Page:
Global engagement crisis looming warns Deloitte report

Lack of employee engagement is the top issue currently facing 87 percent of HR and business leaders (up from 79 percent last year), according to Deloitte’s third annual “Global Human Capital Trends 2015: Leading in the New World of Work” report.

However according to the report, the majority of organisations are still failing to take action to improve their culture, potentially jeopardizing future growth.

The survey was conducted among more than 3,300 HR and business leaders in 106 countries, and is one of the largest global studies of talent, leadership and HR challenges. The number of HR and business leaders who cited engagement as being “very important” doubled from 26 percent last year to 50 percent this year. Sixty percent of HR and business leaders surveyed said they do not have an adequate programme to measure and improve engagement, indicating a lack of preparedness for addressing this issue. Only 12 percent of HR and business leaders have a programme in place to define and build a strong culture; while only 7 percent rated themselves as excellent at measuring, driving, and improving engagement and retention.

Josh Bersin, principal and founder of Bersin by Deloitte, Deloitte Consulting LLP, said: “As demand for talent picks up, the balance of power in business is rapidly shifting from the employer to the employee. Moreover, workers are becoming more mobile, contingent and autonomous, and as a result, harder to manage and engage. In this new world of work, organisations need to re-imagine the way they manage people and come up with new, out-of-the-box ideas to make themselves relevant.”

Leadership, learning, and skills gap take centre stage

Leadership gaps – last year’s most critical issue – continued to be top of mind for HR and business leaders, 86 percent of whom cited it as a top issue this year. However, the number of respondents who said this was a “very important” issue jumped from 38 percent last year, to 50 percent this year. Interestingly, according to the “Deloitte Business Confidence Report 2014,” only 49 percent of C-level executives surveyed indicate that they are committed to developing leadership skills at all levels of the organisation.

Recognising the fact that a general lack of skills is likely to impede business growth, 85 percent of HR and business leaders ranked learning and development as a top issue, compared to 70 percent last year, making this the third most critical issue in this year’s survey. Meanwhile, 80 percent of respondents cited workforce skills as a top issue (up from 75 percent last year), and 35 percent rated the lack of skills in HR as a “very important” problem, up from 25 percent last year.

Brett Walsh, global human capital practice leader, Deloitte Touche Tohmatsu Limited, said: “There are significant shifts happening in the global workplace that business must actively manage. In addition to workers’ changing expectations from employers, skills needed on the job are changing faster than ever. Organisations are quickly falling behind on developing the right skills across all levels. There’s an urgent need for organizations to re-evaluate their learning programs and treat leadership development as a long term investment, rather than a discretionary training spend item when times are favourable.”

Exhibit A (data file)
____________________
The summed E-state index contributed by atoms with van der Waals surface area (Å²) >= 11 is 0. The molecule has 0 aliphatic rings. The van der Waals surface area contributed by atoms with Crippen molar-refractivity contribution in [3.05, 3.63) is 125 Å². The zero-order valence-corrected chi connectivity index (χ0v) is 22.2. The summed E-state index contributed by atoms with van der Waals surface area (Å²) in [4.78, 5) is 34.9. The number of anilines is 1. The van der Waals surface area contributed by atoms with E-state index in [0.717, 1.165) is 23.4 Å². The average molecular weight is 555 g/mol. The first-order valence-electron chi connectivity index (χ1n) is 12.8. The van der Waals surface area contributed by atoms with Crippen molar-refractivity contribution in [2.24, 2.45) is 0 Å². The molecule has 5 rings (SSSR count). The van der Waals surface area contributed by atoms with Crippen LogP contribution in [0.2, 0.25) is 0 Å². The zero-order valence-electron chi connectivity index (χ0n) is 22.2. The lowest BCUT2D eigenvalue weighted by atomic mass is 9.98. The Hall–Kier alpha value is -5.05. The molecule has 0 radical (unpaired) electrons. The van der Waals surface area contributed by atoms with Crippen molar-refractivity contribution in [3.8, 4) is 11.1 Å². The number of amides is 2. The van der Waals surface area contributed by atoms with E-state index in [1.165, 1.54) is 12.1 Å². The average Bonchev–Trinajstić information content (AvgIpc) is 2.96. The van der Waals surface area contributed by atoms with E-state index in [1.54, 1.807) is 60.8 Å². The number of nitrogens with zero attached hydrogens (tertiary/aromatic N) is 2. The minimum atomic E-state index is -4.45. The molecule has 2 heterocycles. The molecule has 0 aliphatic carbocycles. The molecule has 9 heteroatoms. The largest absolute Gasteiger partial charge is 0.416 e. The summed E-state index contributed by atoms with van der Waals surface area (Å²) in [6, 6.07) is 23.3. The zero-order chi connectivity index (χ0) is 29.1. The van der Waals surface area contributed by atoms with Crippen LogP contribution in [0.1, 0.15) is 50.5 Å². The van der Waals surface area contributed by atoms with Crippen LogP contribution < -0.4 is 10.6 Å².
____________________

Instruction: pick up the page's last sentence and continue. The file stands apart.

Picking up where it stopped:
Businesses are struggling to simplify the workplace

In addition to the challenges of employee engagement and leadership, the Deloitte report shows that companies are struggling to decrease workplace stress, simplify business processes, and reduce complexity. In fact, 66 percent of respondents believe their employees are “overwhelmed” by today’s work environment; and 74 percent cite workplace complexity as a significant problem. While more than half of the surveyed organisations have some type of simplification programme, 25 percent have no plans to implement a programme.

Bersin said: “Simplification is a new theme emerging from this research. Engaging and supporting employees today requires fresh design thinking about how work gets done.”

Cognitive computing is changing the way we work

According to the report, the increasing cognitive power of computers and software is challenging organisations to rethink the design of work and the capabilities their employees need to succeed. Fifty eight percent of leaders indicate that “redesigning work with computing as talent” is an important trend. However, while many executives are concerned, few have a strong grasp of the impact of cognitive computing on talent. Only 5 percent of executives surveyed say they have a strong understanding of what computing will do to their workforce.

Bersin added: “There is a need to redesign the workplace to integrate technology. By leading the process of ‘job redesign,’ developing hard-hitting training programs, and working with technologists on the implementation of new technology, talent and HR leaders can help ease the transition of these technologies into the workforce and, ultimately, improve productivity and engagement.”

Organisations are missing the growth opportunities presented by analytics

The Deloitte report reveals that analytics is one of the areas where organisations face a significant capability gap. Three quarters of respondents cited talent analytics as an important issue, but just 8 percent believe their organisation is “strong” in this area—almost exactly the same as in 2014.

To gain further insights into the report, including detailed information on specific countries or industries, click here to access the Deloitte Global Human Capital Trends 2015 Dashboard.

Access the full report here and infographic here.